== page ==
Visit the Ice Festival in Harbin, China
If your planning a trip to China, you need to plan it around their annual Ice Festival held North of pretty-much-everywhere in China. It’s right up under Siberia, so pack your thermals, you will need them!
Harbin’s temperature hovered around -21 degrees Celsius for the week I was there, That’s -6 Fahrenheit for some of you. It was cold. Cold enough that I wore 3 pairs of socks, thermal pants, jeans, boots, 4 shirts and a feather down jacket with a woolen hat and still had to come in doors after just an hour outside. When I say to dress warm, I mean it!
Hotels will be booked in advance, mostly with domestic tourists from China, but also a lot of Russians who come to visit due to its proximity to home. Many of the locals will only speak Mandarin, with some learning basic Russian and English. Do not expect everyone to be as quick with English as they are in Shanghai and Beijing. Many of the towns inhabitants work hard over the festival months, with the city almost shutting down in their summer months.
Food, Accommodation and general expenses are higher in Harbin than other chinese cities like Beijing. I believe this is due to the seasonality of the City. Meals and drinks are on par with New Zealand prices, so cheap, but not China cheap, if you know what I mean… Hotels are around $100- $200 a night, not a backpacker destination, but well suited for families and couples.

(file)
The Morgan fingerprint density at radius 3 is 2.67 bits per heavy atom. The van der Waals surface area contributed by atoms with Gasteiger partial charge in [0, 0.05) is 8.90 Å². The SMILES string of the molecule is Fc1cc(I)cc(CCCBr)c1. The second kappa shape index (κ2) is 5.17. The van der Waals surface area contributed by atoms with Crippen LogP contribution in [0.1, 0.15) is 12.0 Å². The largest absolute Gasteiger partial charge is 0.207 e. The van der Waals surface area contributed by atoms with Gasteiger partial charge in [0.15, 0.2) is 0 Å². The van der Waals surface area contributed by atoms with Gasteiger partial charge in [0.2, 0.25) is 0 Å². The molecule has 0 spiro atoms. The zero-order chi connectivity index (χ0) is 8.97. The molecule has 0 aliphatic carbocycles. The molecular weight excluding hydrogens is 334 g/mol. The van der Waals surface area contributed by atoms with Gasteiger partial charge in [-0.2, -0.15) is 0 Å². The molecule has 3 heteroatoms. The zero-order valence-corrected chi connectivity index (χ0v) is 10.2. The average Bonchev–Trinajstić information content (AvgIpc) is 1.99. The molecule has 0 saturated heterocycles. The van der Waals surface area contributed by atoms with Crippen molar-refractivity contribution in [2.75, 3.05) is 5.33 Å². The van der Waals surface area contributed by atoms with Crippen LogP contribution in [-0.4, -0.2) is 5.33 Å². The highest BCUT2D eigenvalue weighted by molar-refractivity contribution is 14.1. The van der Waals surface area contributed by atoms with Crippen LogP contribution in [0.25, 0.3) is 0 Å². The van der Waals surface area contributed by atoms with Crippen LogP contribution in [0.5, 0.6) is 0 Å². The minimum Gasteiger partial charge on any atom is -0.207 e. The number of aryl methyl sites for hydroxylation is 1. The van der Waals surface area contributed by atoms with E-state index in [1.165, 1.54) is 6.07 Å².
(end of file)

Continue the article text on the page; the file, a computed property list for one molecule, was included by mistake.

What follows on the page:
The festival itself is not just confined to the ticketed park area, but it also spills out into the main streets, with ice carvings plonked in the middle of the cobbled streets. My Favorite was the person peeing as a fountain!
The carvings are elaborate within the park, with the entry fee for the ice festival around $30 usd for foreigners. This allows you access to the park for as long as your limbs can sustain the cold. The worst part is taking your hands out of your pockets to snap pictures, but of course, you can warm yourself up in one of the tents offering hot chocolate for around $8usd a cup!
Within the park you can ice sled, climb some of the exhibits, dog sled, ice skate,ride a camel (?!), if it can be done on ice, or in the snow, it can be done in Harbin!
Visit in the afternoon, this way, you get great pictures during the daytime, when the weather is, ahem, warmer, but you also get to be a bit more snap happy when the sun goes down and the neon lighting gets turned on. It really makes a difference!!
Every year the sculptures and buildings change.. I went back in 2008, so what you see now may be totally different. If you get the chance to visit, go for it!!! It’s starting to make waves on the ice and snow sculpture circuit, but it’s still relatively unknown down in Australia.
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